“Manirat(h)nam”- a name that befits a man adept in weaving visual metaphorical splendour’s - looms large over this modern day interpretation of Ramayana. Ravanan, however is an anomaly to the Maniratnam meets movies with protagonist’s having references drawn from real life (e.g Nayagan, Kannathil Muthamittal, Iruvar) or epic (e.g Thalapathy), that we are used to from him. The drama (events) of the original epic is fetched and fit more or less unaltered into this three hour visual fanfare, but the bottom line that the he draws with his narrative is idiosyncratic, contrary to how we perceive the Ramayana.
Not a mind bending plot by any means, Raavanan is the story of a cop Dev (Ram) who is after the ‘supposedly’ detestable thug, Veeraya(Ravanan) who abducts his adorable wife Raghini(Sita). Set in a tribal dwelling region, the director draws obvious references to the pervasive Tribal-State conflict happening hitherto in the Indian political milieu - a socio-political feature that we have been witnessing in his movies since the days of Nayagan and Roja. Raavanan, a metaphor for the modern day Maoist (supposedly “evil”), revolts against the establishment (supposedly “good”) for the persecution of his tribe- forms the subtext of the movie, which is also where the director deviates from his chosen parallel. What constitutes and defines “good” or “bad” is dealt abstractly with the lead characters Raavanan and Dev, leaving it to the viewer to interpret it in the contemporary context, as he/she sees it.
Any cinematographer’s lens will be deliriously excited to capture the celestially beautiful, hitherto unseen locations in Raavanan. Now imagine, the lens of Santosh Sivan fit to the armory- the result is explosive. The visuals of Raavanan are reminiscent of Santosh sivan’s previous works: “Theeviravathi” and “Before the rains”- critically acclaimed for their visual opulence. However, the cinematography, at several junctures, loots the scenes totally, leaving a little option for the radicalized eye to penetrate beyond the locations into the characters.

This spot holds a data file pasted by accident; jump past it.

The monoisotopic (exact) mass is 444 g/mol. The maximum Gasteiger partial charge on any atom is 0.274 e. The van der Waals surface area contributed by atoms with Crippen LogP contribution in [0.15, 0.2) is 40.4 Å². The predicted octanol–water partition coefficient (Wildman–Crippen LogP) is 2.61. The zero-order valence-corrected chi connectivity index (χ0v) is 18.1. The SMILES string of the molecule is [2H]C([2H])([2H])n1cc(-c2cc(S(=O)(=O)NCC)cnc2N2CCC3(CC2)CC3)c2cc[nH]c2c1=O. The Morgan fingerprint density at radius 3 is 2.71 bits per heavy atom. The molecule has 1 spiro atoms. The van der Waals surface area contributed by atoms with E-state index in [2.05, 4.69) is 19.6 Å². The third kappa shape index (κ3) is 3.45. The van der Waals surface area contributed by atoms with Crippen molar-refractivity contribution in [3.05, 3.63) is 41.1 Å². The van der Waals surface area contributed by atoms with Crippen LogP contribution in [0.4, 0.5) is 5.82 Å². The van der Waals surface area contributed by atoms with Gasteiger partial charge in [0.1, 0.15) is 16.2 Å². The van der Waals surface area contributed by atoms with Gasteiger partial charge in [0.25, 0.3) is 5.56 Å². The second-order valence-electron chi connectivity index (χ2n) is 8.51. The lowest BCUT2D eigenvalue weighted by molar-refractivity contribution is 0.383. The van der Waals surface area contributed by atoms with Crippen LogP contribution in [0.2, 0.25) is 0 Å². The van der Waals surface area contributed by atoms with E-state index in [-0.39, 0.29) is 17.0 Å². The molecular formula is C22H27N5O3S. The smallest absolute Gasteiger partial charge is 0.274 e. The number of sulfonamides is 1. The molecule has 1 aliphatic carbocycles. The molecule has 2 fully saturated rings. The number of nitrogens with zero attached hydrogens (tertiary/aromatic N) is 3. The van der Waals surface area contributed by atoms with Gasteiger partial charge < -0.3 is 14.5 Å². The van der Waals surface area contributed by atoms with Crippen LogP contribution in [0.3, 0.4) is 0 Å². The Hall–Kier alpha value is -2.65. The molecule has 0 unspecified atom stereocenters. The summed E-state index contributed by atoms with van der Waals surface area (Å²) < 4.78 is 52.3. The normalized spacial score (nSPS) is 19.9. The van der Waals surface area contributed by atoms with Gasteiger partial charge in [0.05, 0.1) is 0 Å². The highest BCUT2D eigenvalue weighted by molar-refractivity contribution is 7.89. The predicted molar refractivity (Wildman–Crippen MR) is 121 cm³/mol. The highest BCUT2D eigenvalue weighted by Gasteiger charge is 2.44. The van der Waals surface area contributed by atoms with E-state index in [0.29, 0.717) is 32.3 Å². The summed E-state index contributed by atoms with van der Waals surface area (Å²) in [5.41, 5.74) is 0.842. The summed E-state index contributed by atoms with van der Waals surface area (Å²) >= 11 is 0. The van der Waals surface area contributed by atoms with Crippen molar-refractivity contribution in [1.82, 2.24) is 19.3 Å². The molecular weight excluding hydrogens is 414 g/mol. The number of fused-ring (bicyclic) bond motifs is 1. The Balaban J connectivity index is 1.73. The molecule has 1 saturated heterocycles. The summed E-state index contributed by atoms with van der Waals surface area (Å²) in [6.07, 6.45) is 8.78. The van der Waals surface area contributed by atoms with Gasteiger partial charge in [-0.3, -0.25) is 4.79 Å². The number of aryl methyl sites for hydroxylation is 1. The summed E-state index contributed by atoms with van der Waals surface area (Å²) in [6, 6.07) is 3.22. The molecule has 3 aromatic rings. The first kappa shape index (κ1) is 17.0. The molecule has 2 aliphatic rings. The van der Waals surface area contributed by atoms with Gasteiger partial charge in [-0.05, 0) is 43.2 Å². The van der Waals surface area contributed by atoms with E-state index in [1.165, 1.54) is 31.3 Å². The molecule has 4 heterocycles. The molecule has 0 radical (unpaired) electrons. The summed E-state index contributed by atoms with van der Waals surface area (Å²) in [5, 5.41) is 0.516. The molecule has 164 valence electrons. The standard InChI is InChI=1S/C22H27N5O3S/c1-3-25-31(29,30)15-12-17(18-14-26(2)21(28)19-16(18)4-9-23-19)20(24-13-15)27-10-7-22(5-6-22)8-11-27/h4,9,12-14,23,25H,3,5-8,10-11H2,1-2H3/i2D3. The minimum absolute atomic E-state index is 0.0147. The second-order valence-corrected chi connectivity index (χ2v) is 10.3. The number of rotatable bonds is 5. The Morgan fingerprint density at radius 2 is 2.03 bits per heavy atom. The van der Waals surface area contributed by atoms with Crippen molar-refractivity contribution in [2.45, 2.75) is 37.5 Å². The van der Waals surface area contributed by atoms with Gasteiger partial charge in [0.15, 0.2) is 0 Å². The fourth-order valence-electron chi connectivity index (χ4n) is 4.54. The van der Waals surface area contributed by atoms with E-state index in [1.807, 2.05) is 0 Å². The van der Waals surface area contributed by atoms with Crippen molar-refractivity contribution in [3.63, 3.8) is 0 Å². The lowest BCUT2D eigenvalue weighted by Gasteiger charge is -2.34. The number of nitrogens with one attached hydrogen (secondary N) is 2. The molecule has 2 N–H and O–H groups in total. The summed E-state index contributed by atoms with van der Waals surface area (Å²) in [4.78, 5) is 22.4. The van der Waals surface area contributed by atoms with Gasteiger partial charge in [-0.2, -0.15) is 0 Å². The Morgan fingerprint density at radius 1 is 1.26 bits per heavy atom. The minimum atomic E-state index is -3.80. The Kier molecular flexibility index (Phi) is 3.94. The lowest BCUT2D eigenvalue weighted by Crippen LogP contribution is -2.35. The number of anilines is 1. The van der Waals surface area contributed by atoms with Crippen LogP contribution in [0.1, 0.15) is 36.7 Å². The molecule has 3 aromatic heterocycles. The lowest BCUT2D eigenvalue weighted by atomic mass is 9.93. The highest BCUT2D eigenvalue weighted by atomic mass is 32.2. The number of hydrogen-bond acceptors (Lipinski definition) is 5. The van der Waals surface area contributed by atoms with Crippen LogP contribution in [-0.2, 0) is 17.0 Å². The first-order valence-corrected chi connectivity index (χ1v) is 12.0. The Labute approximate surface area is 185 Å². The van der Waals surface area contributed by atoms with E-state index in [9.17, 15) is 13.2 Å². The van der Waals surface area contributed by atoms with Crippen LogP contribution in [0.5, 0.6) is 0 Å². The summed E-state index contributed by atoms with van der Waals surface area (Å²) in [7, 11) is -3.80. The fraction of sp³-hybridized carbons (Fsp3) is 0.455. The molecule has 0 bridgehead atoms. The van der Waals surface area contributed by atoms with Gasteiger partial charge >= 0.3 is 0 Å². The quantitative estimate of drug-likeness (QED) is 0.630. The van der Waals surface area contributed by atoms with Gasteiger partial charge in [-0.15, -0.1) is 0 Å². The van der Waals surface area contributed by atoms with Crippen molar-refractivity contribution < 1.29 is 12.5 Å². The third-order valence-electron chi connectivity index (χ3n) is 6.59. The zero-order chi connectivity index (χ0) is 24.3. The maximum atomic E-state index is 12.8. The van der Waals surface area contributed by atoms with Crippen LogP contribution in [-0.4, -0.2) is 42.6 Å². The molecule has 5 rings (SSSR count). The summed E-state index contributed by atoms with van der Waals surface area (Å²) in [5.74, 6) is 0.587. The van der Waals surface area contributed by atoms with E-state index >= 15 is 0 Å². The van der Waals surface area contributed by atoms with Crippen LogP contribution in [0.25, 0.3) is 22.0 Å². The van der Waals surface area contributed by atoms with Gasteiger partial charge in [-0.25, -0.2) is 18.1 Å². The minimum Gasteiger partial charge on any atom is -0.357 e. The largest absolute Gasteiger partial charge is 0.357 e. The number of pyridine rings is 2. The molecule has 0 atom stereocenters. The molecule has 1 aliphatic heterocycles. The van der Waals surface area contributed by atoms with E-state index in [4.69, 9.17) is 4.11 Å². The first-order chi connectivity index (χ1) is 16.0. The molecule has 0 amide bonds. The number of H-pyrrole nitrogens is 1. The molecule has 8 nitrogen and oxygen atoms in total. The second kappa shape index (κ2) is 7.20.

Suhasini Maniratnam’s dialogues of self-worth and dignity prove sharp and powerful at several places, especially when Raghini asserts her courage and might over the all evil and powerful Veeraya and when Raavanan emphasies how powerful and better he is than the so called “god” during his conversation with Raghini, in front of the gargantuan statue lying on the silent stream. Raavanan is not bereft of the amusing sub plot characterizations and minor encounters that we usually associate with Maniratnam. The chemistry between Veeraya and her sister, played by Priyamani, provides for the fun and pace of the latter half of the movie. If the movie has lost on one front badly, it’s the lack of depth in the portrayal of the character “Dev”. Raavanan has plenty for the connoisseurs in the form of metaphors spoken through the lens, like in Alaipayuthey for e.g. when the marriage between Karthik and Shakti is set in darkness in the temple-as opposed to brighter tints that we associate with the mood of a marriage, extrapolating the idea of a marriage occurring without parental consent (“Thirutu kalyanam”- as popularly known). In Raavanan, when the supposedly “evil” Raavanan is introduced- as a silhouette of a man with sunlight blazing around him, it presents an irony to what we perceive as “Bad”. The irony extends to the introduction of “Dev” in a dark and gloomy atmosphere. The non-linear narrative helps the subtext, by bringing the idea of how we react first without considering the cause that triggered it.
So what does “Raavanan” mean to the audience as the end credits roll by? A devout Maniratnam fan is a tad disappointed behind his mask of awe; a Ramayana buff can smirk in pride for her/his obvious plot discoveries; for the rest, cognitive dissonance sinks in.